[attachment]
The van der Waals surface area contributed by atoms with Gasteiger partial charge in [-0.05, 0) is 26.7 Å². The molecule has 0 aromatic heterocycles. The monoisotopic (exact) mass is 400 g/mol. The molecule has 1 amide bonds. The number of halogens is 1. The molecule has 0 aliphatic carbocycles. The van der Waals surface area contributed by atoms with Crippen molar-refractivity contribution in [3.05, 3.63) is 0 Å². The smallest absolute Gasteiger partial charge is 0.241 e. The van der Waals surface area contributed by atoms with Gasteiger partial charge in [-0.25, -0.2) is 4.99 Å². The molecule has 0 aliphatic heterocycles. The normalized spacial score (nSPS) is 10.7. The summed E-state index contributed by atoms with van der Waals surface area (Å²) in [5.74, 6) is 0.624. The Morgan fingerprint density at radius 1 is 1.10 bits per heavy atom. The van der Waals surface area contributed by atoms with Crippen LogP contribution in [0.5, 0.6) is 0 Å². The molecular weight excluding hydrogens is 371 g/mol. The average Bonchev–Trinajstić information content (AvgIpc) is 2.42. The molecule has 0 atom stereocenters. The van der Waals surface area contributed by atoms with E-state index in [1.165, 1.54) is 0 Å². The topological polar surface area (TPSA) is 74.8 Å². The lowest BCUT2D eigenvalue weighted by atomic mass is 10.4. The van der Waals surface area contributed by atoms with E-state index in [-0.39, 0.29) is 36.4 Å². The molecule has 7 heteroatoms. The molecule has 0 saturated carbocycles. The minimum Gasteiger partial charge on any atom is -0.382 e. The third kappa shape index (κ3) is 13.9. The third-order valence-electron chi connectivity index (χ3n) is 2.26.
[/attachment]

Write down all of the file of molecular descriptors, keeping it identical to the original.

The van der Waals surface area contributed by atoms with Gasteiger partial charge in [-0.05, 0) is 26.7 Å². The molecule has 0 aromatic heterocycles. The monoisotopic (exact) mass is 400 g/mol. The molecule has 1 amide bonds. The number of halogens is 1. The molecule has 0 aliphatic carbocycles. The van der Waals surface area contributed by atoms with Crippen molar-refractivity contribution in [3.05, 3.63) is 0 Å². The smallest absolute Gasteiger partial charge is 0.241 e. The van der Waals surface area contributed by atoms with Gasteiger partial charge in [-0.25, -0.2) is 4.99 Å². The molecule has 0 aliphatic heterocycles. The normalized spacial score (nSPS) is 10.7. The summed E-state index contributed by atoms with van der Waals surface area (Å²) in [5.74, 6) is 0.624. The Morgan fingerprint density at radius 1 is 1.10 bits per heavy atom. The van der Waals surface area contributed by atoms with Crippen LogP contribution in [0.5, 0.6) is 0 Å². The molecular weight excluding hydrogens is 371 g/mol. The average Bonchev–Trinajstić information content (AvgIpc) is 2.42. The molecule has 0 atom stereocenters. The van der Waals surface area contributed by atoms with E-state index in [1.165, 1.54) is 0 Å². The topological polar surface area (TPSA) is 74.8 Å². The lowest BCUT2D eigenvalue weighted by atomic mass is 10.4. The van der Waals surface area contributed by atoms with E-state index in [-0.39, 0.29) is 36.4 Å². The molecule has 7 heteroatoms. The molecule has 0 saturated carbocycles. The minimum Gasteiger partial charge on any atom is -0.382 e. The third kappa shape index (κ3) is 13.9. The third-order valence-electron chi connectivity index (χ3n) is 2.26.